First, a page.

Andy Warhol, cheap Big Electric Chair, 1967. The Menil Collection.
Photo: Photo: Hickey-Robertson, Houston.

The Menil Collection

Robert Rauschenberg’s 1951 work White Painting (Two Panel) — two side-by-side canvases coated in white oil paint with a roller — is the kind of eyeroll-inducing stuff that gives contemporary art a bad name. It’s hard to validate such a work without sounding like a pretentious jerk, smugly courting controversy. Mainstream-minded musicians and music lovers felt the same way about avant-garde composer John Cage’s work, and perhaps no Cage composition inspired more air-wanking than 4’33’’ (1952), in which a virtuoso pianist sat down at a piano, opened the keyboard cover, and remained frozen in silence for four minutes and 33 seconds, never playing a single note of music. Cage, the story goes, was moved to stage the piece after viewing Rauschenberg’s White Painting. For many, both works represented a double-barrel blast of supreme arrogance.

But filtered through the contextualizing ears of Toby Kamps, curator of contemporary art for the Menil Collection, both pieces ring true, unburdened of their outrageous mythos. The exhibition Silence asks us to look and listen with alternately tuned senses. And as a result, something meaningful emerges from the meaningless.

Kamps explores silence as a void, waiting to be invaded by outside forces. A recording of 4’33’’ emphasizes the “natural” composition: wind, raindrops, audience titters. The surface of White Painting flickers in the multicolored neon light of the Bruce Nauman piece installed nearby.

“There’s no such thing as silence,” Cage famously said, and that statement is practically proven with Kurt Mueller’s powerful work Cenotaph (2011), a Rock-Ola “Legend” 100-CD jukebox filled with 100 moments of silence — remembrances of fallen troops, tributes to pop stars like Michael Jackson and Whitney Houston, and the recently added moment of silence called for by President Obama for the victims of the Aurora, Colorado, movie-theater shooting. “Cenotaph” means “grave marker,” and the piece effectively, sometimes irreverently, serves as such. Museum guards have been given a stash of quarters so that visitors may browse and play selections.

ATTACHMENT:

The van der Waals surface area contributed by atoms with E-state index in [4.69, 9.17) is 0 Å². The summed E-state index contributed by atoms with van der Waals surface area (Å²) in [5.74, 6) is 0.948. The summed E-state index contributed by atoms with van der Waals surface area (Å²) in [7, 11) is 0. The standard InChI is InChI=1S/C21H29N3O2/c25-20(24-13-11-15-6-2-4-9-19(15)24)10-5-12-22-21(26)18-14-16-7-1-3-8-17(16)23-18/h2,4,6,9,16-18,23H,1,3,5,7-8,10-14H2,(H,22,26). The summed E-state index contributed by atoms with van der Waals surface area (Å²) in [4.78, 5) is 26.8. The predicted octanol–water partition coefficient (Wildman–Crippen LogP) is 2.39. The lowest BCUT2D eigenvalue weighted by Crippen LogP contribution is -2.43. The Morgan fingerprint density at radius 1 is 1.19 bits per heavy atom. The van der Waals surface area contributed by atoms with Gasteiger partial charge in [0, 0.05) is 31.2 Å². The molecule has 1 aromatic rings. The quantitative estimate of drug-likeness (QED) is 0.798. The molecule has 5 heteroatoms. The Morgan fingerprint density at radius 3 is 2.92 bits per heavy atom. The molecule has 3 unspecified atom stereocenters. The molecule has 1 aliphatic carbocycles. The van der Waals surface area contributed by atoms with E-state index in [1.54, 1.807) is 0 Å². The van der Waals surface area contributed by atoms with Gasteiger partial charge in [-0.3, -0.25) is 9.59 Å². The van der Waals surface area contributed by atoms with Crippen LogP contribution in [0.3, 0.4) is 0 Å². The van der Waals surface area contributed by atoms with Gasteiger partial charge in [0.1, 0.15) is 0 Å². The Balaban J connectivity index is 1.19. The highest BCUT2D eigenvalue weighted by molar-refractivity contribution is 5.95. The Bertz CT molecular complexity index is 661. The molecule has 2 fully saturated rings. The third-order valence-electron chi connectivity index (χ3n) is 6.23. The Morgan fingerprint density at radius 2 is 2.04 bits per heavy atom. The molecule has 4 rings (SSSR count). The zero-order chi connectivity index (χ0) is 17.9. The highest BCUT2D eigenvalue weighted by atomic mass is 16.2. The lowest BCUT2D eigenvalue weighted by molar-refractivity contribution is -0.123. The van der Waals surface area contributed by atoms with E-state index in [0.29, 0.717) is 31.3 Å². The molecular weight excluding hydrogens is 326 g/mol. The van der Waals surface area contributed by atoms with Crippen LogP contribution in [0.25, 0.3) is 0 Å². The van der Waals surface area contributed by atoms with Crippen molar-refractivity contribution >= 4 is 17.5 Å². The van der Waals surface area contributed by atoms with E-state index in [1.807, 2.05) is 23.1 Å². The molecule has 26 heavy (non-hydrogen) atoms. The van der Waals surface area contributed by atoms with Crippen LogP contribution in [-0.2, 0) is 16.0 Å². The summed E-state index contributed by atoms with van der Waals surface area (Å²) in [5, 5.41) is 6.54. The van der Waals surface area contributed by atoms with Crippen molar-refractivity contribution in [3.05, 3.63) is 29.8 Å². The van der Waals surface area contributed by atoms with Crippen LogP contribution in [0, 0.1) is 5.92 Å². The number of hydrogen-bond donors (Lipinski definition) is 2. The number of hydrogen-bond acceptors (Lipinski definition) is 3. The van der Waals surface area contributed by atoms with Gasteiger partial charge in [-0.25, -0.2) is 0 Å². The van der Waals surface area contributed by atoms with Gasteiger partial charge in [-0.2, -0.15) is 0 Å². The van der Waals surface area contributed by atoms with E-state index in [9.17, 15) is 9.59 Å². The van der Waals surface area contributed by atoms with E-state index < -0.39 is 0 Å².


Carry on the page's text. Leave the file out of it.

Don’t miss the gallery in which Andy Warhol’s Electric Chair series is juxtaposed with Christian Marclay’s 2006 silkscreen series that appropriates Warhol down to the actual silkscreen technician who made the Warhol originals (how “appropriate”). Marclay zooms in on the execution chamber depicted in the Warhol series, landing on a sign above a door that reads “SILENCE.” The works echo the haunting chill of the Warhols, which are owned by the Menil, and one wonders if Kamps is perhaps steering the museum toward some potential acquisitions. It almost seems wrong to separate the pieces now that they’ve met.

Kamps has filled the exhibition with thoughtful choices, from Joseph Beuys’ readymade Noiseless Blackboard Eraser (1974), to a document of Tehching Hsieh’s One Year Performance (1978-1979), in which he spent a year in a cage without speaking, to the actual printed score of 4’33’’ by Cage (essentially lines down a page), but the absolute don’t-miss work in the show is a piece by Tino Sehgal, who creates what he describes as “constructed situations” that are enacted by others according to his instructions. Sehgal’s “perpetual performance” gets a gallery to itself.

A lone dancer writhes on the floor in a slow, choreographed roll from one end of a room to the other, occasionally dragging his or her feet along one wall, leaving marks and scuffs. When possible, the performer makes eye contact with visitors in a catatonic stare. It’s profoundly eerie as is; you feel a sense of helplessness combined with a voyeur’s morbid curiosity, but even if the performer were absent, the scuff-marked wall would reverberate desperately through the empty room. The silence would be deafening.

Troy Schulze is an actor and writer living in Houston.

The Menil Collection
July 27-Oct. 21